Killer Cop Acquitted in Ohio Shooting

Timothy Thomas' Family Wants Justice

A white police officer was acquitted Wednesday in the shooting death of an unarmed black man, a killing that sparked the city's worst racial unrest in three decades. Protesters gathered outside the courthouse and at a City Hall meeting after the verdict, shouting and chanting, ``No justice, no peace.'' Police said the city remained otherwise quiet.

Officer Stephen Roach had been charged with negligent homicide and obstructing official business after he shot Timothy Thomas, 19, in a dark alley April 7.

Hamilton County Municipal Judge Ralph E. Winkler ruled on the case after hearing the trial without a jury, at Roach's request. The officer did not testify.

Thomas' mother, Angela Leisure, said the verdict was unfair.

``Why is it that officers are not responsible for their acts when other citizens are?'' she asked. She said she was afraid there would be a similar shooting.

``My son, I wanted him to be the last — but he won't be the last ... until serious changes are made in our police department this will happen again.''

Thomas was the 15th black male killed by Cincinnati police since 1995. The police union has noted that 10 of those men had fired or pointed guns at police officers, and two of the victims drove at officers or dragged them from cars.

After the riots, Luken appointed a commission to look into improving opportunities for blacks, who make up 43 percent of the population, and reducing violence in the Ohio River city. Roach was believed to be the first Cincinnati police officer to go to trial on charges of killing a suspect, police officials said.

``This shooting was a split-second reaction to a very dangerous situation created by Timothy Thomas,'' Winkler said. ``Police Officer Roach's action was reasonable on his part, based on ... the information he had at the time in that dark Cincinnati alley.''

He said Roach's record was unblemished, while Thomas' was not, and noted that Thomas failed to respond to an order to show his hands. Thomas had been wanted on a variety of warrants.
Mayor Charlie Luken called for calm after the verdict while placing additional police on duty.

The Rev. Damon Lynch, a black leader and minister in the Over-the-Rhine neighborhood where Thomas was shot, called the verdict ``an atrocity'' but said, ``We'll urge people to be peaceful, as we have been doing for 10 weeks.''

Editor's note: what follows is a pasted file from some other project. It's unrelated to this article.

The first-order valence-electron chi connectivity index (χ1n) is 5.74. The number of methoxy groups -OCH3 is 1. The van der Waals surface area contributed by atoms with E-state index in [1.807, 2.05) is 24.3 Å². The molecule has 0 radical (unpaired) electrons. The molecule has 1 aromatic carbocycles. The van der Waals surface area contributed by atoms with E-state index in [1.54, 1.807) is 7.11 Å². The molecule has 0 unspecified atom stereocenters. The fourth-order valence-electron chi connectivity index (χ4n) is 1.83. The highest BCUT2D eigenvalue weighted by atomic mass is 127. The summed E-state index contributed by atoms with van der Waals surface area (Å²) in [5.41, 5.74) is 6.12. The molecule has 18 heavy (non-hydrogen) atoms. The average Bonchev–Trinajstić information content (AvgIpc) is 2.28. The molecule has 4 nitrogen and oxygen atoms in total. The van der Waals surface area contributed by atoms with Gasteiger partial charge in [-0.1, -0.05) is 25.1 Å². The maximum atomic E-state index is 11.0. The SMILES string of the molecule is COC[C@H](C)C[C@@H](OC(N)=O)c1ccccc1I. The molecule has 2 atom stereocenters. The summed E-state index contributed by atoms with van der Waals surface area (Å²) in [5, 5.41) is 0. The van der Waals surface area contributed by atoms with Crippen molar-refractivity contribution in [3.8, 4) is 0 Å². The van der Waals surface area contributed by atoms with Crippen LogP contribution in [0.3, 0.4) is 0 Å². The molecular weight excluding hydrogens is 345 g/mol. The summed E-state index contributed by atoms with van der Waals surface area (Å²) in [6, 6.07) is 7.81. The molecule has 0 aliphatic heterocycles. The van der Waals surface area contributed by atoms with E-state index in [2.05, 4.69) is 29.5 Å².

Roach, 27, a city officer since 1997, had faced up to nine months in jail if convicted of both charges. He still faces departmental administrative proceedings under which he could face penalties including dismissal, police said.

In three nights of rioting that followed the shooting, dozens of people were injured and more than 800 were arrested before a temporary citywide curfew ended the disturbance. The city had not seen such racial unrest since the Rev. Martin Luther King Jr.'s assassination in 1968.

About 60 people gathered outside the courthouse after the verdict. A City Council meeting was briefly interrupted by the chanting of about 50 protesters.

The verdicts show ``that the city is not willing to put a police officer in jail for killing a man unjustifiably,'' said activist Kabaka Oba. ``We believe Timothy Thomas was killed unjustifiably.''
Eric Green, 32, a construction worker, forecast violence: ``Meet force with force, meet fire with fire. There's nothing else to do to get our message across.''

Roach glanced down while the verdicts were read, and his wife, Erin, sobbed into her hands.
``Unfortunately, this is a tragedy for everybody involved,'' Roach said later outside the courtroom, holding hands with his wife. ``I would give anything to change the outcome of what happened that night, but unfortunately I can't.''

Thomas had been wanted on 14 warrants, including traffic charges and previously fleeing police. And on the night of the shooting he ran from three other officers, scaled fences and was in a neighborhood plagued by guns, drug deals and violence, Roach's lawyer said.

Prosecutor Stephen McIntosh said Roach ran after Thomas with his finger on the trigger of his 9 mm pistol, rather than keeping his finger off the trigger until a threat was perceived, as Cincinnati officers are trained to do.

Prosecutors also said Roach hindered the investigation by giving differing versions of what had occurred.

The judge said the differences ``were not substantial, and the statements did not hamper or impede the police investigation of the incident.''

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